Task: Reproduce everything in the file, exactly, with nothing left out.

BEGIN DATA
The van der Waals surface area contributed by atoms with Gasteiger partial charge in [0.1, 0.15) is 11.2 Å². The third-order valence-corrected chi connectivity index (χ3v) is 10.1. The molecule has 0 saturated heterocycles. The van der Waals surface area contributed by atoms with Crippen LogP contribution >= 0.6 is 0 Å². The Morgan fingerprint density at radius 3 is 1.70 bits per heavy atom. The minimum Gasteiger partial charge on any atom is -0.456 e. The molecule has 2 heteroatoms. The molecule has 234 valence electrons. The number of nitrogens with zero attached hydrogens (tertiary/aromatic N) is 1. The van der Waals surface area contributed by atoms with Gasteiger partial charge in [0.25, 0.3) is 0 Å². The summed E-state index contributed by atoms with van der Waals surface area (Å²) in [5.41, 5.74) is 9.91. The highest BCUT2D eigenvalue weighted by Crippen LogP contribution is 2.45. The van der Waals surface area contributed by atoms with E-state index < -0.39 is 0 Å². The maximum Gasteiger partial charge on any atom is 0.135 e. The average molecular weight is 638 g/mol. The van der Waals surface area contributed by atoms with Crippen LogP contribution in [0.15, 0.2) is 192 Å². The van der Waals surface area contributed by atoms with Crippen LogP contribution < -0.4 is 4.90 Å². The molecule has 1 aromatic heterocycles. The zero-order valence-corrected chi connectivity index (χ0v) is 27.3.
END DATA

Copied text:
The van der Waals surface area contributed by atoms with Gasteiger partial charge in [0.1, 0.15) is 11.2 Å². The third-order valence-corrected chi connectivity index (χ3v) is 10.1. The molecule has 0 saturated heterocycles. The van der Waals surface area contributed by atoms with Crippen LogP contribution >= 0.6 is 0 Å². The Morgan fingerprint density at radius 3 is 1.70 bits per heavy atom. The minimum Gasteiger partial charge on any atom is -0.456 e. The molecule has 2 heteroatoms. The molecule has 234 valence electrons. The number of nitrogens with zero attached hydrogens (tertiary/aromatic N) is 1. The van der Waals surface area contributed by atoms with Gasteiger partial charge in [0.25, 0.3) is 0 Å². The summed E-state index contributed by atoms with van der Waals surface area (Å²) in [5.41, 5.74) is 9.91. The highest BCUT2D eigenvalue weighted by Crippen LogP contribution is 2.45. The van der Waals surface area contributed by atoms with E-state index < -0.39 is 0 Å². The maximum Gasteiger partial charge on any atom is 0.135 e. The average molecular weight is 638 g/mol. The van der Waals surface area contributed by atoms with Crippen LogP contribution in [0.15, 0.2) is 192 Å². The van der Waals surface area contributed by atoms with Crippen LogP contribution < -0.4 is 4.90 Å². The molecule has 1 aromatic heterocycles. The zero-order valence-corrected chi connectivity index (χ0v) is 27.3.